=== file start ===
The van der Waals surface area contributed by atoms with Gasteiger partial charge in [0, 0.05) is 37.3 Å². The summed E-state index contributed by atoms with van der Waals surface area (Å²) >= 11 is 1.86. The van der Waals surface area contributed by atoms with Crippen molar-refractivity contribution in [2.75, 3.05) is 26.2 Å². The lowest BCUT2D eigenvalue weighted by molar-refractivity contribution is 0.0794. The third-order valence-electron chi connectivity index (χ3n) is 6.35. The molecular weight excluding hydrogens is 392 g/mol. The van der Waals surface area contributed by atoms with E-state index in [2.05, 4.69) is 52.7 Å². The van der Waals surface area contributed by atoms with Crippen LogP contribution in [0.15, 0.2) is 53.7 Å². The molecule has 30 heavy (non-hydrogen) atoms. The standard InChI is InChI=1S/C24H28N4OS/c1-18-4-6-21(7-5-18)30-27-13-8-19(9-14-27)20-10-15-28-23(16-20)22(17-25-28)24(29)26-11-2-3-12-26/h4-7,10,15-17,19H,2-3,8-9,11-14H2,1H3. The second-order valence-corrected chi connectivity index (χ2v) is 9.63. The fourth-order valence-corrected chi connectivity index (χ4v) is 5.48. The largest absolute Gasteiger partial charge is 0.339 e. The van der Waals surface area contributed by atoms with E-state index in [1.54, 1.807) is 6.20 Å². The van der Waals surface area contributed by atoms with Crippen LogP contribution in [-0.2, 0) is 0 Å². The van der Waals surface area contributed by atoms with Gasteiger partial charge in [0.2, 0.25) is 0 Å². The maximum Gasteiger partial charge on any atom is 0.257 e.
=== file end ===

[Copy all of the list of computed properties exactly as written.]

The van der Waals surface area contributed by atoms with Gasteiger partial charge in [0, 0.05) is 37.3 Å². The summed E-state index contributed by atoms with van der Waals surface area (Å²) >= 11 is 1.86. The van der Waals surface area contributed by atoms with Crippen molar-refractivity contribution in [2.75, 3.05) is 26.2 Å². The lowest BCUT2D eigenvalue weighted by molar-refractivity contribution is 0.0794. The third-order valence-electron chi connectivity index (χ3n) is 6.35. The molecular weight excluding hydrogens is 392 g/mol. The van der Waals surface area contributed by atoms with E-state index in [2.05, 4.69) is 52.7 Å². The van der Waals surface area contributed by atoms with Crippen LogP contribution in [0.15, 0.2) is 53.7 Å². The molecule has 30 heavy (non-hydrogen) atoms. The standard InChI is InChI=1S/C24H28N4OS/c1-18-4-6-21(7-5-18)30-27-13-8-19(9-14-27)20-10-15-28-23(16-20)22(17-25-28)24(29)26-11-2-3-12-26/h4-7,10,15-17,19H,2-3,8-9,11-14H2,1H3. The second-order valence-corrected chi connectivity index (χ2v) is 9.63. The fourth-order valence-corrected chi connectivity index (χ4v) is 5.48. The largest absolute Gasteiger partial charge is 0.339 e. The van der Waals surface area contributed by atoms with E-state index in [1.54, 1.807) is 6.20 Å². The van der Waals surface area contributed by atoms with Crippen LogP contribution in [-0.2, 0) is 0 Å². The van der Waals surface area contributed by atoms with Gasteiger partial charge in [0.2, 0.25) is 0 Å². The maximum Gasteiger partial charge on any atom is 0.257 e.